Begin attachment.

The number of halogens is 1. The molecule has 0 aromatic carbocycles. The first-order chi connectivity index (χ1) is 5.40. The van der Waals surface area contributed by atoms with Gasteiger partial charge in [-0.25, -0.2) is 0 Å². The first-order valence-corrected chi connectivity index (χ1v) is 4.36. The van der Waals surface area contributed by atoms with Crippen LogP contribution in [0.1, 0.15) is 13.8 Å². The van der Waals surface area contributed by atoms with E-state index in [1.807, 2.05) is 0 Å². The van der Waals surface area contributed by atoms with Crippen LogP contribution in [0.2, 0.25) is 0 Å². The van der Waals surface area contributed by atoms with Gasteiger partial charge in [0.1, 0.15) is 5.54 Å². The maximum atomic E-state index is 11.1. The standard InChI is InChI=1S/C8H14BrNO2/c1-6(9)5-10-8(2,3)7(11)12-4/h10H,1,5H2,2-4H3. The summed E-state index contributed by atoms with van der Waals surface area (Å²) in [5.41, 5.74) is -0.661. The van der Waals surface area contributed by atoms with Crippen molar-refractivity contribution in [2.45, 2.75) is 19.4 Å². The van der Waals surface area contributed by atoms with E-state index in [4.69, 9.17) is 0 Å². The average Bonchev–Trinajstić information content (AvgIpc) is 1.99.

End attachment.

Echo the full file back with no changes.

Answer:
The number of halogens is 1. The molecule has 0 aromatic carbocycles. The first-order chi connectivity index (χ1) is 5.40. The van der Waals surface area contributed by atoms with Gasteiger partial charge in [-0.25, -0.2) is 0 Å². The first-order valence-corrected chi connectivity index (χ1v) is 4.36. The van der Waals surface area contributed by atoms with Crippen LogP contribution in [0.1, 0.15) is 13.8 Å². The van der Waals surface area contributed by atoms with E-state index in [1.807, 2.05) is 0 Å². The van der Waals surface area contributed by atoms with Crippen LogP contribution in [0.2, 0.25) is 0 Å². The van der Waals surface area contributed by atoms with Gasteiger partial charge in [0.1, 0.15) is 5.54 Å². The maximum atomic E-state index is 11.1. The standard InChI is InChI=1S/C8H14BrNO2/c1-6(9)5-10-8(2,3)7(11)12-4/h10H,1,5H2,2-4H3. The summed E-state index contributed by atoms with van der Waals surface area (Å²) in [5.41, 5.74) is -0.661. The van der Waals surface area contributed by atoms with Crippen molar-refractivity contribution in [2.45, 2.75) is 19.4 Å². The van der Waals surface area contributed by atoms with E-state index in [4.69, 9.17) is 0 Å². The average Bonchev–Trinajstić information content (AvgIpc) is 1.99.